Love and infidelity
"Take This Waltz" is about love and infidelity, but that tells you next to nothing about what unfolds here. Let's look at the bare bones before taking a stab at figuring out what Canadian director Sarah Polley is really up to.
Margot (Michelle Williams) is married to Lou (Seth Rogen). They live in affectionate harmony in a comfortable house on a Toronto street. We learn, through gesture and expression, that each does indeed love the other. Daniel (Luke Kirby) lives across the street in a house where he paints without trying to sell. By day he pulls a rickshaw through the streets of Toronto to support himself. When Margot and Daniel meet, the waves crash for both of them, but Daniel respects the reality of her love for her husband Lou.
As the movie wends its way slowly through mutual restraint and longing, we realize that Sarah Polley, who wrote and directed, is deliberate and exacting in every move she makes.. We become absorbed by her technique with light and camera movement. This leaves us with the pleasure of watching her create an underwater lovers' ballet, a wildly interesting palette of colors, and the realization of a sexual fantasy.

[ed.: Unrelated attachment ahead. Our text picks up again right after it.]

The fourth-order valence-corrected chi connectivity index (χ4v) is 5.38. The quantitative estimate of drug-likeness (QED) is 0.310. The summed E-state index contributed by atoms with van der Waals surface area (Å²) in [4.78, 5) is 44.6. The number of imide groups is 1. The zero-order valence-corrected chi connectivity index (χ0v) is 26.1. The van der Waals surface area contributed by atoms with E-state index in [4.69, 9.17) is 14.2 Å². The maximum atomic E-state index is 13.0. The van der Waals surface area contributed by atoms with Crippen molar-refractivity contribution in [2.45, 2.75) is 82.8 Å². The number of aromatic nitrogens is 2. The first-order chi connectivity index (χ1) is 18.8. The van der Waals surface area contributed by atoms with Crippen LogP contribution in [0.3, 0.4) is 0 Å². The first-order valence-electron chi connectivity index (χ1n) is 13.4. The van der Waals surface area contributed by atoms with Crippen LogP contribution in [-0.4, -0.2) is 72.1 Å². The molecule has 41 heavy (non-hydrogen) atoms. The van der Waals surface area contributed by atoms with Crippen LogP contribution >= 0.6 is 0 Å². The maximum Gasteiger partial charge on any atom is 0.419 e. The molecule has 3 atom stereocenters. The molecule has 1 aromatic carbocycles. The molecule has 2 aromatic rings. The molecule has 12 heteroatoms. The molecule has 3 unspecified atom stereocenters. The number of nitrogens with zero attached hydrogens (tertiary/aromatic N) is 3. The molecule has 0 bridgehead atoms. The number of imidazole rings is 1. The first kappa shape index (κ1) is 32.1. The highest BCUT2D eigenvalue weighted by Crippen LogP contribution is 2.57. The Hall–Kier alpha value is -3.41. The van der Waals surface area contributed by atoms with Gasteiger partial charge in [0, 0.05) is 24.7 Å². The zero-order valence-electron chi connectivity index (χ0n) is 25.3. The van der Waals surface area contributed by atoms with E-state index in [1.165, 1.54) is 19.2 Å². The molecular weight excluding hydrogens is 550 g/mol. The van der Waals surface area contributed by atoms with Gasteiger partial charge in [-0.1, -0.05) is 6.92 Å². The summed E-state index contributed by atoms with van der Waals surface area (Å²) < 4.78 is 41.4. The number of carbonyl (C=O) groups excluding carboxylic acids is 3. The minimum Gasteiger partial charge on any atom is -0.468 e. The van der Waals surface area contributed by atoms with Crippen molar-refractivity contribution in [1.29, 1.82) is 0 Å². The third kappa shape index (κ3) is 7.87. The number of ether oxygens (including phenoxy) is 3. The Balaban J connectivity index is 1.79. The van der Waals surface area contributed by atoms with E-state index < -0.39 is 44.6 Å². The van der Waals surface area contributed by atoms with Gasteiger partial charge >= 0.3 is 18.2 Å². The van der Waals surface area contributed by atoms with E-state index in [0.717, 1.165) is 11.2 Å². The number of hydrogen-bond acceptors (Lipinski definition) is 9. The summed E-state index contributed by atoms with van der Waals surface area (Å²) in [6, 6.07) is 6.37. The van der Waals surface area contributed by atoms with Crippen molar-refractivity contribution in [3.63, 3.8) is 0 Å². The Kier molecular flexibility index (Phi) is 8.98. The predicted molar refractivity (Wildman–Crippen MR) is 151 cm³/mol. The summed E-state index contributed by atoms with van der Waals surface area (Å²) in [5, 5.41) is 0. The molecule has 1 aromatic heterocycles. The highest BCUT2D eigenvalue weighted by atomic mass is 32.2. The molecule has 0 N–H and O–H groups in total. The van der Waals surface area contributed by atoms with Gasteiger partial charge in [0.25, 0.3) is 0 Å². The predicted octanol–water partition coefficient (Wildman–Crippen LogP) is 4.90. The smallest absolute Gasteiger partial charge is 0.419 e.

As a writer, she has decided not to give us the keys to her characters through dialogue. When they do speak, which is infrequently, they weigh their remarks carefully, trying to stay in tune with instructions from their inner selves. As you might imagine, this creates confusion in the audience. We are watching three characters who are unable to give voice to any of their inner turmoil.
Although Seth Rogen and Luke Kirby create men who respect each other even when they want the same woman, we don't learn enough about their characters to really care about them. Michelle Williams' Margot pratters on about things that have little to do with her traumatic indecision while trying to convey her emotional distress through glances and jokes. Sarah Silverman wins our appreciation by injecting the sting of candor into this otherwise confusing stew of emotions. As a collection of people in a theater hoping for the best, we remain curiously uninvolved despite the abilities of the actors involved.
The audience is left to wonder what inner void has made Margot so vulnerable to the man across the street. Does she have any compelling interest to carry her through her days? Is she losing respect for her husband who writes cookbooks specializing in chicken? Is their silent anniversary dinner the symbol of deep boredom? Who is Daniel anyway? Perhaps Sarah Polley's game is one of floating big questions about the current state of marriage, an invitation to reexamine its restrictions. Margot and Lou are, after all, a pretty ordinary couple and Daniel is a nice symbol for whoever might come along to blow apart the jailhouse door. One thing is clear: writer/director Sarah Polley is not an ordinary person.
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